New Zealand has a dynamic duo of glaciers, which are easily accessed and provide a fascinating and unique holiday experience.
Nowhere else in the world, at this latitude, do glaciers flow down into a temperate rainforest so close to sea level.
Fox Glacier was named after an early New Zealand Prime Minister. It is fed from a catchment of four high alpine glaciers, and like Franz Josef Glacier it falls around 2,500 metres in 13 km. The terminal face is a short drive from the township of Fox and is reached via a riverbed walk from the road end.
Scenic flights and tandem skydives over Fox Glacier take you far above everyday life and on a day of clear blue skies, will be an unforgettable highlight of your trip. Alpine guides offer enthralling exploration trips on the tortuous ice flow, including half and full-day walks, heli-hikes and ice climbing instruction.
Spectacular views are attainable at ground level by taking short valley walks like the Glacier Valley Viewpoint and Fox Glacier Walk. At a higher elevation the dramatic landscape is really ‘in your face’. Take the Chalet Lookout Walk to an historic viewpoint that was once the main access route to the glacier. The surface is now an incredible hundred metres below you. The Mt Fox Track is a challenging climb to a realm where falcons fly.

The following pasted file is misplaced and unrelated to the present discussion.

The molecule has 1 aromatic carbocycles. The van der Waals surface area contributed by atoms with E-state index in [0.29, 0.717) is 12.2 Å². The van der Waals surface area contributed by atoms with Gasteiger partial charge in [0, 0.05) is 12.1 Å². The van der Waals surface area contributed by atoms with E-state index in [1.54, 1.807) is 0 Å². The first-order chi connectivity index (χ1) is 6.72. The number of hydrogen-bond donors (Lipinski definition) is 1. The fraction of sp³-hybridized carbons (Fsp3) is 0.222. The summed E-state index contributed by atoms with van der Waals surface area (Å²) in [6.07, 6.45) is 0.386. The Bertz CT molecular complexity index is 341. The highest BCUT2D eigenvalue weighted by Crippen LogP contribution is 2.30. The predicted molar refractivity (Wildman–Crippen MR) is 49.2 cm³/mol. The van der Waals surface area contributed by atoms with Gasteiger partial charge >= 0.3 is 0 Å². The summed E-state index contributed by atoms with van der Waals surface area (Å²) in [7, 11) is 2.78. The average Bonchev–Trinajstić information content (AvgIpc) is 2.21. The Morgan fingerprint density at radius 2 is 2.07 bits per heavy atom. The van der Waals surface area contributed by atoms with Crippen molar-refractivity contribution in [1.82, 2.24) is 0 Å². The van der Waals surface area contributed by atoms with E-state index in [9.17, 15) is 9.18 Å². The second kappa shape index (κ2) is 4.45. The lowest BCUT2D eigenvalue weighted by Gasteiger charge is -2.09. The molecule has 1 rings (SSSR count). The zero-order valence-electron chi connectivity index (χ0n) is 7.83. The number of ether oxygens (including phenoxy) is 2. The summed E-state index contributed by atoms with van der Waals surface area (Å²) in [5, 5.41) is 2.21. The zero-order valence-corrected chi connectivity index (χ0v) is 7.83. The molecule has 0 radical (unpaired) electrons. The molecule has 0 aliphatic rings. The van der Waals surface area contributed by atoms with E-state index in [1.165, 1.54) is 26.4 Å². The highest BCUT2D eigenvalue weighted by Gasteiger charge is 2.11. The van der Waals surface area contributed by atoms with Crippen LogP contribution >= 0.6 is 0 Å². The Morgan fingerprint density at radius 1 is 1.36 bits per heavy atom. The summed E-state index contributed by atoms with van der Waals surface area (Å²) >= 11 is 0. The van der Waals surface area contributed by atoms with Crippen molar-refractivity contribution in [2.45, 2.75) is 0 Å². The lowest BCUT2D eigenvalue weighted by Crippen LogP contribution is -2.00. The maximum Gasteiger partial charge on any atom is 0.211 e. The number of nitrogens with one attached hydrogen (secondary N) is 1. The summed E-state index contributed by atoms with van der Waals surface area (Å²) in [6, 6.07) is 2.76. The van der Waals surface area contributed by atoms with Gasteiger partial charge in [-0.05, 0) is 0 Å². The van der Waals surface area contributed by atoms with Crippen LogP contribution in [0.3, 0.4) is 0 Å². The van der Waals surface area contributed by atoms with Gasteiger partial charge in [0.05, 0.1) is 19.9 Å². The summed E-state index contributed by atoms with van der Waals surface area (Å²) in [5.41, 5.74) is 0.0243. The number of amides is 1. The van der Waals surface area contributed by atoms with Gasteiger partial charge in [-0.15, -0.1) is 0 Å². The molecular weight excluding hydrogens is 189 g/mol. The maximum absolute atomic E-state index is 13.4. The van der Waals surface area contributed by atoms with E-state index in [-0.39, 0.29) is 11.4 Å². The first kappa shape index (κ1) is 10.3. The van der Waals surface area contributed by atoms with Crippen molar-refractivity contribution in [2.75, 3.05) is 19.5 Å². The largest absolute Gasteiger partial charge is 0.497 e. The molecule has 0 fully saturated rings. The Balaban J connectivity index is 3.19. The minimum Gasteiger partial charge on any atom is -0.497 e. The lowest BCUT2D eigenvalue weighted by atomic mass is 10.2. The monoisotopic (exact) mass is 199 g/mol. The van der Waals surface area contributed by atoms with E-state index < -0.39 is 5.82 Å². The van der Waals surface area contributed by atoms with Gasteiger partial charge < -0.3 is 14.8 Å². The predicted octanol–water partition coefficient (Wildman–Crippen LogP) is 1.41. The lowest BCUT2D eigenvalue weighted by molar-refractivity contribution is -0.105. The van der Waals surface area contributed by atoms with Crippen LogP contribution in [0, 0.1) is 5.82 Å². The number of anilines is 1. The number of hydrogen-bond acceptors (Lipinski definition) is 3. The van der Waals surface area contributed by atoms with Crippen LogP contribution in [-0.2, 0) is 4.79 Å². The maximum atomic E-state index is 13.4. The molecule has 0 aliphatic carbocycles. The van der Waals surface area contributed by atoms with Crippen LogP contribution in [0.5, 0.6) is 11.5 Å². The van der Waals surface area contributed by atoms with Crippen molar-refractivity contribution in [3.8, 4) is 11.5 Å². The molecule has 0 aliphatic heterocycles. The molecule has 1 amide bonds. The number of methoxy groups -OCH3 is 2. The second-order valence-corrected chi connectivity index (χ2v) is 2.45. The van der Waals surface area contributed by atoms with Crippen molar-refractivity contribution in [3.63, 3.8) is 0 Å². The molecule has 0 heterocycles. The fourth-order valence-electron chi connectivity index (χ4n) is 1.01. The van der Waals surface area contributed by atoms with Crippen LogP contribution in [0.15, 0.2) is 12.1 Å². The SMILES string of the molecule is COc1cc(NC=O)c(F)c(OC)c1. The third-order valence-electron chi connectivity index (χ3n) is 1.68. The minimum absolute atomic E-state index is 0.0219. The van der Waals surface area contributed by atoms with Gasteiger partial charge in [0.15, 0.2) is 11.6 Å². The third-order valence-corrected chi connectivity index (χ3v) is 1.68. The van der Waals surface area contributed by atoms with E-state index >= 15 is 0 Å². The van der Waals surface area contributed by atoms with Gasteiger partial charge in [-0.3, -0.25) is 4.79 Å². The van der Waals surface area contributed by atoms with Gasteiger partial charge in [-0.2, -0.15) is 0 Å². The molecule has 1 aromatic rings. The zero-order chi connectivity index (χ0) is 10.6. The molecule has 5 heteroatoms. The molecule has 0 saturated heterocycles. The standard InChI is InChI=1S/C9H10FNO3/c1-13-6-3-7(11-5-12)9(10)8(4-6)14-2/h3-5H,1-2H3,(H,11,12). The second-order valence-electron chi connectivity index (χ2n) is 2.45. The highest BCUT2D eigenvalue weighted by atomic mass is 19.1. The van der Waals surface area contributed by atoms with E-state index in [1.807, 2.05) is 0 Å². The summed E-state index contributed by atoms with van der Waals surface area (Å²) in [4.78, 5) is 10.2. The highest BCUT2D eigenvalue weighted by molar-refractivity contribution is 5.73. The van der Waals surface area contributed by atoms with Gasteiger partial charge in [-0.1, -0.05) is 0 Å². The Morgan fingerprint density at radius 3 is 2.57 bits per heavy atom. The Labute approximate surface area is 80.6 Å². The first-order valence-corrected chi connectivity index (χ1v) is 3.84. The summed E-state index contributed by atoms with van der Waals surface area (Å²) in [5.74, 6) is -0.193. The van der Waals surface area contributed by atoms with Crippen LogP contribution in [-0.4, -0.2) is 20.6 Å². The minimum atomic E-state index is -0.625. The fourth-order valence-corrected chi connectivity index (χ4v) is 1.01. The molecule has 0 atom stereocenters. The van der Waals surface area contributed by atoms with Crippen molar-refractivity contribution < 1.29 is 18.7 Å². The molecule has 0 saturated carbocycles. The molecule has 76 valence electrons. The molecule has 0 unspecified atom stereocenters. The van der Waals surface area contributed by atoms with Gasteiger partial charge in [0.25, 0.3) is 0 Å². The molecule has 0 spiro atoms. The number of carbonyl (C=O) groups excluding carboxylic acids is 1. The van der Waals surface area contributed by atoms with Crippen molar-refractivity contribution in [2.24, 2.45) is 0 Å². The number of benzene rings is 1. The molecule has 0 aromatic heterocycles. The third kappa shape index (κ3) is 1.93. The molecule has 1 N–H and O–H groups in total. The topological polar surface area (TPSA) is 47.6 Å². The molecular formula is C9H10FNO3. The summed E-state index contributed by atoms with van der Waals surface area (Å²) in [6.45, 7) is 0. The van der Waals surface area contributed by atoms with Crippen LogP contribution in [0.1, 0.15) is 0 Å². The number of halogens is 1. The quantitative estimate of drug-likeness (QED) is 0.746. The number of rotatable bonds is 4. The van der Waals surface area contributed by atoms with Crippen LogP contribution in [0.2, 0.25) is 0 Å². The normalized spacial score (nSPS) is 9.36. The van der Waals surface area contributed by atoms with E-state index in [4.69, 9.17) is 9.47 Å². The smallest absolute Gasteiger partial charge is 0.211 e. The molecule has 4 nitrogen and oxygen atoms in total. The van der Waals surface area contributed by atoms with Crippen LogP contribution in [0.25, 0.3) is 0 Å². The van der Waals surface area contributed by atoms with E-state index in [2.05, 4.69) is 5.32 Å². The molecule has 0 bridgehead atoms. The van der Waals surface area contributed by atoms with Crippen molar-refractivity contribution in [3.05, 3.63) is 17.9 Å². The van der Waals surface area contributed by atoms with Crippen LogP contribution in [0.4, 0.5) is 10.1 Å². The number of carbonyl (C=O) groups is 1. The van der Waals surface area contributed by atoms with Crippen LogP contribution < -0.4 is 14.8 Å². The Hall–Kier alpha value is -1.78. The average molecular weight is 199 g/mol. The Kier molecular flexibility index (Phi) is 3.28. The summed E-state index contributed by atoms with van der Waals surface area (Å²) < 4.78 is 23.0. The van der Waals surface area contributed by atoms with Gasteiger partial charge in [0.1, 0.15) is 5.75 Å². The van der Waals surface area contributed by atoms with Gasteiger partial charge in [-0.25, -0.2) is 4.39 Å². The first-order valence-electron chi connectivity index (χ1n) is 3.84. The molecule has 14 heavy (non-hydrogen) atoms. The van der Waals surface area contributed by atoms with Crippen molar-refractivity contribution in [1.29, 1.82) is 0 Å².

Only 6 km from Fox township is Lake Matheson, the jewel in the crown of New Zealand’s scenic icons. Early morning is the best time for unsurpassed views of Mts Cook and Tasman, reflected in the mirror-like lake surface. Drive to Gillespie’s Beach to visit the seal colony and view the jagged white peaks of the main divide.
Take time to explore the lakes, rivers, forests and beach areas around Fox. They were shaped and moulded by ancient ice age glaciers that rumbled across the coastal plain, to be claimed by the Tasman Sea. Rock debris and sediment locked in their icy embrace was swept up the coast to form the 30 km long Farewell Spit at the South Island’s northern tip.
Enjoy the remarkable Fox landscape – it’s a geological marvel.
The Wild West Coast: The West Coast of the Southern Alps
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